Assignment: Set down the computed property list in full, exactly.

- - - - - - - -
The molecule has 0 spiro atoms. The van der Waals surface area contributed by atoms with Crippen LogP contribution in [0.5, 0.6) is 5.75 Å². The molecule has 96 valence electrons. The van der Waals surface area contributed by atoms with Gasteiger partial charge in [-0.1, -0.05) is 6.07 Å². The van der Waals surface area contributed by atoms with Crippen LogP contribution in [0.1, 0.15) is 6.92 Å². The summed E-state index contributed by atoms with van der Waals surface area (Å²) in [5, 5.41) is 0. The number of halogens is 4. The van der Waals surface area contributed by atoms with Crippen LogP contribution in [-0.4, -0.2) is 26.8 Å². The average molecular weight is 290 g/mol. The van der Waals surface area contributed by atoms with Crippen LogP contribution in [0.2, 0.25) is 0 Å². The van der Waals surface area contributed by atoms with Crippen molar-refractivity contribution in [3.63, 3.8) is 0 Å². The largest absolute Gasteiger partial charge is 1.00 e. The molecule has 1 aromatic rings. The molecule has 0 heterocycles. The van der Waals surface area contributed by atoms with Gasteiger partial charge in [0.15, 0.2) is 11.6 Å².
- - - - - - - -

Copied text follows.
The molecule has 0 spiro atoms. The van der Waals surface area contributed by atoms with Crippen LogP contribution in [0.5, 0.6) is 5.75 Å². The molecule has 96 valence electrons. The van der Waals surface area contributed by atoms with Gasteiger partial charge in [-0.1, -0.05) is 6.07 Å². The van der Waals surface area contributed by atoms with Crippen LogP contribution in [0.1, 0.15) is 6.92 Å². The summed E-state index contributed by atoms with van der Waals surface area (Å²) in [5, 5.41) is 0. The number of halogens is 4. The van der Waals surface area contributed by atoms with Crippen LogP contribution in [-0.4, -0.2) is 26.8 Å². The average molecular weight is 290 g/mol. The van der Waals surface area contributed by atoms with Crippen LogP contribution in [0.2, 0.25) is 0 Å². The van der Waals surface area contributed by atoms with Crippen molar-refractivity contribution in [3.63, 3.8) is 0 Å². The largest absolute Gasteiger partial charge is 1.00 e. The molecule has 1 aromatic rings. The molecule has 0 heterocycles. The van der Waals surface area contributed by atoms with Gasteiger partial charge in [0.15, 0.2) is 11.6 Å².